“The second-half was more or less played in Inter’s half which was quite amazing when you consider their reputation for counter-attacking. Obviously, it was something they were very good at because they played that way week in, week out. They got plenty of practice. Mazzola and Domenghini were especially dangerous going forward. But the Celtic players simply never allowed them to get out. The patience in Celtic’s play in that game was something to be admired. They never got panicky because they were a goal down. They never got carried away. The unrelenting spirit throughout the team, as I have said, was magnificent.
“They kept passing away, coming forward and probing, looking for openings. And, in fact, it was good possession football that led to the equaliser. Again both full-backs were well forward with Jim Craig laying the ball back for Tommy Gemmell and he just buried it past Sarti. There was no way the goalkeeper was going to keep that effort out of his net. It was interesting to see how many heads went down among the ranks of the Inter Milan players when they went forward to restart the game. They knew it was going to be very, very difficult to stem the tide with 27 minutes still to go. I think they knew then that the game was up.”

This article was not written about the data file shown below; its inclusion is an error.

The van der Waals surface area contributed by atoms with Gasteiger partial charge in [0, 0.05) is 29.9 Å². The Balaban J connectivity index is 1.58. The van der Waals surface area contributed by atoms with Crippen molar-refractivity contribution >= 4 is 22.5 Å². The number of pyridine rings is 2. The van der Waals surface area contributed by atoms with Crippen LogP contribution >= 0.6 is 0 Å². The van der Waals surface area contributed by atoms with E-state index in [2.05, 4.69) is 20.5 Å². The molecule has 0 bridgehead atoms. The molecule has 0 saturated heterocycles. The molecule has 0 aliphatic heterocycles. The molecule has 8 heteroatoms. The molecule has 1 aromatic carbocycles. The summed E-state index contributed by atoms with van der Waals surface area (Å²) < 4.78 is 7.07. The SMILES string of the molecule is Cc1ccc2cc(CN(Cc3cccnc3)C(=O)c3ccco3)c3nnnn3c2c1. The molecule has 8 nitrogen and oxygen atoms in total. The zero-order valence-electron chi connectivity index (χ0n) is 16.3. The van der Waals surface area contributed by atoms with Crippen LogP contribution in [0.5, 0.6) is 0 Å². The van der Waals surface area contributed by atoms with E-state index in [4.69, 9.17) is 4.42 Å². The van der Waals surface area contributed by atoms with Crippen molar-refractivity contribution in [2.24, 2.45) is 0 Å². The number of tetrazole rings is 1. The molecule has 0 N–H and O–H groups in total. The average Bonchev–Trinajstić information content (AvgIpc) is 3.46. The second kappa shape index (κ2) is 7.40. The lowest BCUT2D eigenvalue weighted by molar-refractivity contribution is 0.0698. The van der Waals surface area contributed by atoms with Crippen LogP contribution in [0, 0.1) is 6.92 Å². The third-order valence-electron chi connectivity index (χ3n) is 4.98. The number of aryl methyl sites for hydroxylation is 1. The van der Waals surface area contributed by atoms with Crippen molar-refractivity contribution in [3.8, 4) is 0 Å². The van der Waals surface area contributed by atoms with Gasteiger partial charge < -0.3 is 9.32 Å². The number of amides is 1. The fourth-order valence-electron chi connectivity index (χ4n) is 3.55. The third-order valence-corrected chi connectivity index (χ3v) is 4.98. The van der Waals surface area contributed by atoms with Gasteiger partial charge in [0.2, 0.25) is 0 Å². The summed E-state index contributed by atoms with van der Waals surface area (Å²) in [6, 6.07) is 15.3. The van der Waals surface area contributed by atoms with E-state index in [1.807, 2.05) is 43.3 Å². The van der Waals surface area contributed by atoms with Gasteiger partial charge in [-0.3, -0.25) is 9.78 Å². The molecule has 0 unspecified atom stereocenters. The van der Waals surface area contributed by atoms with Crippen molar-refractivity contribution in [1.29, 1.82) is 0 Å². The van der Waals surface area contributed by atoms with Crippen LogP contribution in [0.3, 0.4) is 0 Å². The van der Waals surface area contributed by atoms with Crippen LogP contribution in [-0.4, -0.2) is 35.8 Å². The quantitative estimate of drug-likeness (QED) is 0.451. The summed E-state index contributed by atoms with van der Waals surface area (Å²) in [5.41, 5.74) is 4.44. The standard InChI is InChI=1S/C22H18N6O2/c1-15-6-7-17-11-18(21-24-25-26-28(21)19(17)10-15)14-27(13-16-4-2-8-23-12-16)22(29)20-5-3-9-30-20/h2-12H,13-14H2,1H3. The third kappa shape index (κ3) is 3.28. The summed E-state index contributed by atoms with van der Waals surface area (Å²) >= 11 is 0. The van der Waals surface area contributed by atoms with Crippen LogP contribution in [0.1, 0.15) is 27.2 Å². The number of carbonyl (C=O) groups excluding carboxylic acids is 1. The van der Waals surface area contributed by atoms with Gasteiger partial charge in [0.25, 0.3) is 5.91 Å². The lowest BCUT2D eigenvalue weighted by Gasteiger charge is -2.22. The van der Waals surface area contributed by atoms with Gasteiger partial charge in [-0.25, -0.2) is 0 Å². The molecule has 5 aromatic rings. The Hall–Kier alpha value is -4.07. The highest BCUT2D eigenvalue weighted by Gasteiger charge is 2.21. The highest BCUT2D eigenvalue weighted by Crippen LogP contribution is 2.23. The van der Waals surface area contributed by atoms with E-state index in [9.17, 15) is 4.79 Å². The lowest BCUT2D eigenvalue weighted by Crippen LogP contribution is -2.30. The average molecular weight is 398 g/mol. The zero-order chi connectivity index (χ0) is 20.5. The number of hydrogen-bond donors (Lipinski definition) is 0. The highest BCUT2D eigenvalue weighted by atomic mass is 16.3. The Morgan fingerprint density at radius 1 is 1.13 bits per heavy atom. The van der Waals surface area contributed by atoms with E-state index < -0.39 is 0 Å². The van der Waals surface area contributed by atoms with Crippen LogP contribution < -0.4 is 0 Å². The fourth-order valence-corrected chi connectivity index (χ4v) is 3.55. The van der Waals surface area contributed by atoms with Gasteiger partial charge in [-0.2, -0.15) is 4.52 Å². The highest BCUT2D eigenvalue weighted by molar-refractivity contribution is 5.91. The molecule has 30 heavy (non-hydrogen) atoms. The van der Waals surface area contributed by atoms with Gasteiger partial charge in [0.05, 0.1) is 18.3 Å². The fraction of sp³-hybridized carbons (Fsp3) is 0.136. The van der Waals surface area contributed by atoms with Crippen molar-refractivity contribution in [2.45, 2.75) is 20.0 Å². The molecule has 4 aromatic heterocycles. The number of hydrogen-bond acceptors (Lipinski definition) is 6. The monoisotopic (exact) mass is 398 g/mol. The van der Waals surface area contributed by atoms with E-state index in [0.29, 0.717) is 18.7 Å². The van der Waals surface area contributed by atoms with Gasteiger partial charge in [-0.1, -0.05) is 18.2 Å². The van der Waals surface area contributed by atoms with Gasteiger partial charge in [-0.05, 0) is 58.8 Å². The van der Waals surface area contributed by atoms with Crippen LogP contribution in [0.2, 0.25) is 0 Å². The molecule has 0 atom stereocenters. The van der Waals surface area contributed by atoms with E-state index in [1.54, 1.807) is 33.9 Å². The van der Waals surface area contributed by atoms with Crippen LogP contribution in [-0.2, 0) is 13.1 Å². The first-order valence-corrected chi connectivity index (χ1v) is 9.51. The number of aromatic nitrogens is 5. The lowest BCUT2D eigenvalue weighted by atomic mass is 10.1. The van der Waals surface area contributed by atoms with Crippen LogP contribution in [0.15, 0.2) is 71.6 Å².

Brady continued: “There was a move shortly after the equaliser when Tommy Gemmell got down the left again and his ball inside eventually broke in front of Bobby Murdoch about 25 yards from goal. He demonstrated the awesome shooting power he possessed in both feet when he hit it first-time with his so-called weaker left foot and Sarti was forced to make another miraculous save. Later in the second-half we saw a cross from far out on the left by Tommy Gemmell. I hope I am not doing Tommy an injustice by saying it was a cross – he might say he was trying for goal – and Sarti made one of his few mistakes when he lost the flight of the ball. He misjudged it completely, but it hit the bar when it could so easily have dropped behind him.